In the recently released decision of Henry v Thyssenkrupp Elevator (Canada) Limited,2018 ONSC 1659, the Superior Court provided some clarity regarding the appropriate limitation period for claims based on a party's failure to obtain the required insurance. The Henry decision runs contrary to the recently released Brookstreet v Economical decision by the same Court, which BLG previously reported on in our bulletin.
The underlying action in Henry dealt with a claim for injuries sustained by the plaintiff while exiting an elevator, which was alleged to have been improperly levelled at the floor. The elevator was located in the residential apartment building of the defendant owner, which was managed by the defendant property management company (the “principals”). The plaintiff sued the principals as well as the elevator maintenance contractor. While the maintenance contractor had obtained insurance coverage benefiting the property owner, it did not do so for the property manager, in breach of its contractual obligations pursuant to a maintenance agreement entered into amongst all the defendants.
The maintenance agreement required certificates of insurance to be delivered to the principals prior to the commencement of the term of the contract. It also required that the contractor bear the cost of any deductible in the insurance policy, which carried a self-retention limit of USD $250,000 (“SIR”). The existence of the SIR effectively meant that all insureds under the policy would have to self-insure up to the SIR limit before the insurance policy would apply. Accordingly, the threshold issue on the motion was whether the SIR was a deductible for the purposes of the policy. The Court found, in line with previous jurisprudence from the Ontario Court of Appeal, that the SIR was effectively a deductible, which the maintenance agreement dictated ought to be paid by the contractor.
Next, the Court dealt with the request by the principals for a declaration that the contractor was in breach of the maintenance contract by failing to add them both as additional insureds under the maintenance contractor’s policy of insurance, and a declaration that it defend both principals and pay their defense costs incurred to date and ongoing. It was argued that these breaches of contract represented a claim for contribution and indemnity for which the limitation period did not begin to run until the Statement of Claim had been served, pursuant to s. 18 of the Limitations Act. S.O. 2002 C. 24 (the “Limitations Act”).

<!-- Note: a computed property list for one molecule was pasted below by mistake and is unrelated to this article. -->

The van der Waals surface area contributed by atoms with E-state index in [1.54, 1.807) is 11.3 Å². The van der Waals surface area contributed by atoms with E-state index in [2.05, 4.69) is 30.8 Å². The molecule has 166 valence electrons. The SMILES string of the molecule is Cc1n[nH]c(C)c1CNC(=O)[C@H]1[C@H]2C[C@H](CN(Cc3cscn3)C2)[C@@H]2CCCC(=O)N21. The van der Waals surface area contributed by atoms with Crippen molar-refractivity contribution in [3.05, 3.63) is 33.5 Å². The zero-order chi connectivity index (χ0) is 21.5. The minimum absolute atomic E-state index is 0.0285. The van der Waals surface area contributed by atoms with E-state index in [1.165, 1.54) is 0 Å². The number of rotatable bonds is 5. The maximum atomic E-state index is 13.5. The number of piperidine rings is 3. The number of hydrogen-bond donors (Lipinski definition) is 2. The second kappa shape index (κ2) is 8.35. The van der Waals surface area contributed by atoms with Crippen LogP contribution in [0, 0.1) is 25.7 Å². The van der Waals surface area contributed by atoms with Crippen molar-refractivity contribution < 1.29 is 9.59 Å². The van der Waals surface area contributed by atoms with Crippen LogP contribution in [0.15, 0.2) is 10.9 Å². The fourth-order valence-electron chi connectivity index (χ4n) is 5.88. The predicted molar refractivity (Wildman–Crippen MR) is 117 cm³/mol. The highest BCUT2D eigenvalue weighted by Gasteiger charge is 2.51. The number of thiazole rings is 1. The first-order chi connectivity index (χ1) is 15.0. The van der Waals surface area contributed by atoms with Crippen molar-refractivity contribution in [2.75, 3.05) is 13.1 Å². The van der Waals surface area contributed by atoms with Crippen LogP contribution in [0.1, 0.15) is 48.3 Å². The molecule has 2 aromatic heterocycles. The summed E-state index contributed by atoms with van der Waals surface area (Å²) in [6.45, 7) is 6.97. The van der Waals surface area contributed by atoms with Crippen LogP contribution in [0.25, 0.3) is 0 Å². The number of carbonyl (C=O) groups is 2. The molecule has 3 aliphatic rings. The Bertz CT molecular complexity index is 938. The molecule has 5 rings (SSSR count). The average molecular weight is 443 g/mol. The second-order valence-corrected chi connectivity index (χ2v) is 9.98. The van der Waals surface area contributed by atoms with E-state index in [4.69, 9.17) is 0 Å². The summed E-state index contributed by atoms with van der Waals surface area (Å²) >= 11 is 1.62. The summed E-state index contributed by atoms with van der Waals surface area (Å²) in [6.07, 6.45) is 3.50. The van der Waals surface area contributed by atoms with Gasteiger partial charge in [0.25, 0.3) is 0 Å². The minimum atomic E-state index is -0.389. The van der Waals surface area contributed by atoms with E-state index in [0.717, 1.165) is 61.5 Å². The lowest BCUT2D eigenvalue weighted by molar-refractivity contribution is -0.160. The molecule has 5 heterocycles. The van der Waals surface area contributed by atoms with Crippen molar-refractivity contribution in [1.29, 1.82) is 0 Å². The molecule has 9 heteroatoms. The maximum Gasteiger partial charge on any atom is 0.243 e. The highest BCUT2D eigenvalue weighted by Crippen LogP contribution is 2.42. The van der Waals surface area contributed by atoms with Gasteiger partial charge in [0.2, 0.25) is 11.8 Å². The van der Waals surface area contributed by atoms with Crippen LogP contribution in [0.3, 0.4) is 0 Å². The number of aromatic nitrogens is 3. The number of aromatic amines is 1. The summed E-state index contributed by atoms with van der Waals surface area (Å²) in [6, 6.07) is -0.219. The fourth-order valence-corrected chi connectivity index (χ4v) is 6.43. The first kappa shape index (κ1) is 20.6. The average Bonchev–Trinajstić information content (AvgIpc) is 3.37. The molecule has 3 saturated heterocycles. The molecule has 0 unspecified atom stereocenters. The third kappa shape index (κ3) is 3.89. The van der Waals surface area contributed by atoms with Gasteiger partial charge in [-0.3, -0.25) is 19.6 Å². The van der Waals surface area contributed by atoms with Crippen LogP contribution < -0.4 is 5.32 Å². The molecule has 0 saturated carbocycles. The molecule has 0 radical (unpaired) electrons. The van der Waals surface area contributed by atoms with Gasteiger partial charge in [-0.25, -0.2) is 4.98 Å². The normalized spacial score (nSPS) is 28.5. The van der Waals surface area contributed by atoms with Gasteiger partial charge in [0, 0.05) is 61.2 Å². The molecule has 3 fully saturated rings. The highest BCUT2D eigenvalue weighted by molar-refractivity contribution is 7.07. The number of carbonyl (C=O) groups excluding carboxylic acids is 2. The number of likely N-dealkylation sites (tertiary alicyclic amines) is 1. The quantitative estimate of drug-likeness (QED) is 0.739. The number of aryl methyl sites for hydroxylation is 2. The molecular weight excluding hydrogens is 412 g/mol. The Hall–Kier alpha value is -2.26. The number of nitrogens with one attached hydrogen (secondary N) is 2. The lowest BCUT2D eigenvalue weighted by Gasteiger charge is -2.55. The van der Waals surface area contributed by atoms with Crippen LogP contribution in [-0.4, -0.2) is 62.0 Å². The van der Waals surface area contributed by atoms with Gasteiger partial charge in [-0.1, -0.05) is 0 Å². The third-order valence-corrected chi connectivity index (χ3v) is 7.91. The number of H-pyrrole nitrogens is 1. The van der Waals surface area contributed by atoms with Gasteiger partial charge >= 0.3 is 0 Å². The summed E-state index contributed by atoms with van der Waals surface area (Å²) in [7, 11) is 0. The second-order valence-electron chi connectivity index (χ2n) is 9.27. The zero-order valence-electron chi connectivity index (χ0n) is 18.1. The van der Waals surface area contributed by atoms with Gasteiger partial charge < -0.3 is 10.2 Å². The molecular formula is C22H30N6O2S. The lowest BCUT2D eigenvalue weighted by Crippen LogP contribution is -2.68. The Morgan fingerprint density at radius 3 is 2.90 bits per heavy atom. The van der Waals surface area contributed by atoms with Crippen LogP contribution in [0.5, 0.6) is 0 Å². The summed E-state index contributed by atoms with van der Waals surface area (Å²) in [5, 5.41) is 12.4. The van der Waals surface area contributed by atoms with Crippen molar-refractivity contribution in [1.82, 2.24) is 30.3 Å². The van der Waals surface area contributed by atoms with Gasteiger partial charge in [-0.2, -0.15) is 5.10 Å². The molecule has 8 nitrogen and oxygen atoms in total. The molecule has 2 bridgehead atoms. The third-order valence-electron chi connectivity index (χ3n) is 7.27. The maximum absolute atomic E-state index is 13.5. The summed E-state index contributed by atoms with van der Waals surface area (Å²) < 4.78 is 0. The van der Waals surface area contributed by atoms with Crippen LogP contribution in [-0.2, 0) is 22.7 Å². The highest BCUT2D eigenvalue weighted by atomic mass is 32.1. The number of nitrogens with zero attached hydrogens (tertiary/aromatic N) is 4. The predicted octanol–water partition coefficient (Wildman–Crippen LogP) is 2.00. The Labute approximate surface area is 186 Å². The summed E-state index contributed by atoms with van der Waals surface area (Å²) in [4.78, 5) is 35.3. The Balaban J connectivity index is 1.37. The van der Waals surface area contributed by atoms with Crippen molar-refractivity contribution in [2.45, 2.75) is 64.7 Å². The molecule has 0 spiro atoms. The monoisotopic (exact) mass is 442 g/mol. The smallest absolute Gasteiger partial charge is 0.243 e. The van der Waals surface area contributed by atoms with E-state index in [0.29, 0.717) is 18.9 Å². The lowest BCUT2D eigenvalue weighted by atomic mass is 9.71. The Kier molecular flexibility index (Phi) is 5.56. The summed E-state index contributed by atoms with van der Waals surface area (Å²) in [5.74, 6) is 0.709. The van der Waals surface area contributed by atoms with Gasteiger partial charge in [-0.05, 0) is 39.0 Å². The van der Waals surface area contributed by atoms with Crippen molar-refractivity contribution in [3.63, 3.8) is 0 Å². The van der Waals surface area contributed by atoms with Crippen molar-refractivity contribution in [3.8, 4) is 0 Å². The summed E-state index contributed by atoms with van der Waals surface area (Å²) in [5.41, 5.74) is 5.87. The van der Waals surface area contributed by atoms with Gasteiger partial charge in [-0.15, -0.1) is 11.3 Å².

In addressing the demand for a defense by the principals, a review of the pleadings led the Court to find the true nature of the claim to relate to elevator maintenance and, therefore, all claims fell within coverage under the contractor’s policy of insurance. However, the Court went on to consider whether the principals were time barred in requesting a defence from the contractor. The contractor, relying on the recent decision of Brookstreet v Economical, argued that the claim was time‑barred, as the limitation period began to run when the principals ought to have reasonably inquired whether the contractor obtained appropriate coverage pursuant to the contract.
The Court rejected the contractor’s reliance on Brookstreet and held that the Ontario Court of Appeal’s decision in Canaccord Corp v. Roscoe was dispositive of this issue. The Court noted that the policy was first provided to the principals in August 2016 (the underlying accident occurred in May 2014), despite the contract requiring delivery of a copy of the policy prior to the commencement of the term of the contract, which was dated May 1, 2010. Although the principals' claim was framed as a breach of contract claim, the Court found that the nature of the claim was still one of contribution and indemnity, and thus subject to section 18, and not section 5, of the Limitations Act. Citing the Court of Appeal’s decision in Canaccord Corp.,which was not considered in Brookstreet, the Court held that contribution and indemnity claims were governed by a two year limitation period notwithstanding the underlying legal theory, “whether the right to contribution and indemnity arises in respect of a tort or otherwise.” The Court held that the principals’ claim against the contractor was not time-barred and ordered that the contractor pay past and future defence costs.
This decision confirms that a breach of contract claim against the contractor, for failure to insure or failure to obtain appropriate coverage, is in essence, a claim for contribution and indemnity. The two-year limitation period for such a claim begins to run from the date of service of the Statement of Claim. Defendants asserting such claims ought to specifically plead breach of contract as part of their cross claim against their co-defendants, along with pleading reliance on the applicable insurance requirement and the defence and indemnity provisions of the contract.